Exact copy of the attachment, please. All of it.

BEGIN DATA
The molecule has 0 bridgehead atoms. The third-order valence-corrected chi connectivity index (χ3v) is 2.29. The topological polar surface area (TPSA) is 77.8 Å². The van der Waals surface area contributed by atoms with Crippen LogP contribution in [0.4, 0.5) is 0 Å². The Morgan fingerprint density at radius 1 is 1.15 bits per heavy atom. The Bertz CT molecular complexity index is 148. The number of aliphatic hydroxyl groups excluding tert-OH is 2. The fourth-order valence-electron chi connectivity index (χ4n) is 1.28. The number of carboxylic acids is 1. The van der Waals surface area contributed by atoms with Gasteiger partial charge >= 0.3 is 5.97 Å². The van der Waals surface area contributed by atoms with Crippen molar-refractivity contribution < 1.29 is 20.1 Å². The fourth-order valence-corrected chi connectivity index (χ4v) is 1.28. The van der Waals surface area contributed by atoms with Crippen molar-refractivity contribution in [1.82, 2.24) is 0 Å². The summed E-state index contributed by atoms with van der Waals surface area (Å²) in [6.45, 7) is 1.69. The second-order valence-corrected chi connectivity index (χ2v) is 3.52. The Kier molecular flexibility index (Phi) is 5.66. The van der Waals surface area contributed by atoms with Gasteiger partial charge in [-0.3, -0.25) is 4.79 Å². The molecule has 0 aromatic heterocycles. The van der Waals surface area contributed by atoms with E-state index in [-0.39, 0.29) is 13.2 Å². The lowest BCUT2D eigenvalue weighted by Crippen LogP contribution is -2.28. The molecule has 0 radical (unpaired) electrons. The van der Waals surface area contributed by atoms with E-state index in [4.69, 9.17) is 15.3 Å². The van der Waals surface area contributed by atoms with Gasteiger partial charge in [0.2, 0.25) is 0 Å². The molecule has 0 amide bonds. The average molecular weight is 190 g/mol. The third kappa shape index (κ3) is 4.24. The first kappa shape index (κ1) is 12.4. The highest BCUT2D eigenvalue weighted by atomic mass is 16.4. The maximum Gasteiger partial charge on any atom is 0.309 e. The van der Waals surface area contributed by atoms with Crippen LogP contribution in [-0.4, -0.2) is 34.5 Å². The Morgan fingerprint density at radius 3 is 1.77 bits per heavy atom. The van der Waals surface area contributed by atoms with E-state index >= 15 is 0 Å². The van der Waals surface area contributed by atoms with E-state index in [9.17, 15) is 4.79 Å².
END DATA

The molecule has 0 bridgehead atoms. The third-order valence-corrected chi connectivity index (χ3v) is 2.29. The topological polar surface area (TPSA) is 77.8 Å². The van der Waals surface area contributed by atoms with Crippen LogP contribution in [0.4, 0.5) is 0 Å². The Morgan fingerprint density at radius 1 is 1.15 bits per heavy atom. The Bertz CT molecular complexity index is 148. The number of aliphatic hydroxyl groups excluding tert-OH is 2. The fourth-order valence-electron chi connectivity index (χ4n) is 1.28. The number of carboxylic acids is 1. The van der Waals surface area contributed by atoms with Gasteiger partial charge >= 0.3 is 5.97 Å². The van der Waals surface area contributed by atoms with Crippen molar-refractivity contribution < 1.29 is 20.1 Å². The fourth-order valence-corrected chi connectivity index (χ4v) is 1.28. The van der Waals surface area contributed by atoms with Crippen molar-refractivity contribution in [1.82, 2.24) is 0 Å². The summed E-state index contributed by atoms with van der Waals surface area (Å²) in [6.45, 7) is 1.69. The second-order valence-corrected chi connectivity index (χ2v) is 3.52. The Kier molecular flexibility index (Phi) is 5.66. The van der Waals surface area contributed by atoms with Gasteiger partial charge in [-0.3, -0.25) is 4.79 Å². The molecule has 0 aromatic heterocycles. The van der Waals surface area contributed by atoms with E-state index in [-0.39, 0.29) is 13.2 Å². The lowest BCUT2D eigenvalue weighted by Crippen LogP contribution is -2.28. The molecule has 0 radical (unpaired) electrons. The van der Waals surface area contributed by atoms with E-state index in [4.69, 9.17) is 15.3 Å². The van der Waals surface area contributed by atoms with Gasteiger partial charge in [0.2, 0.25) is 0 Å². The molecule has 0 amide bonds. The average molecular weight is 190 g/mol. The third kappa shape index (κ3) is 4.24. The first kappa shape index (κ1) is 12.4. The highest BCUT2D eigenvalue weighted by atomic mass is 16.4. The maximum Gasteiger partial charge on any atom is 0.309 e. The van der Waals surface area contributed by atoms with Crippen LogP contribution in [-0.4, -0.2) is 34.5 Å². The Morgan fingerprint density at radius 3 is 1.77 bits per heavy atom. The van der Waals surface area contributed by atoms with E-state index >= 15 is 0 Å². The van der Waals surface area contributed by atoms with E-state index in [9.17, 15) is 4.79 Å².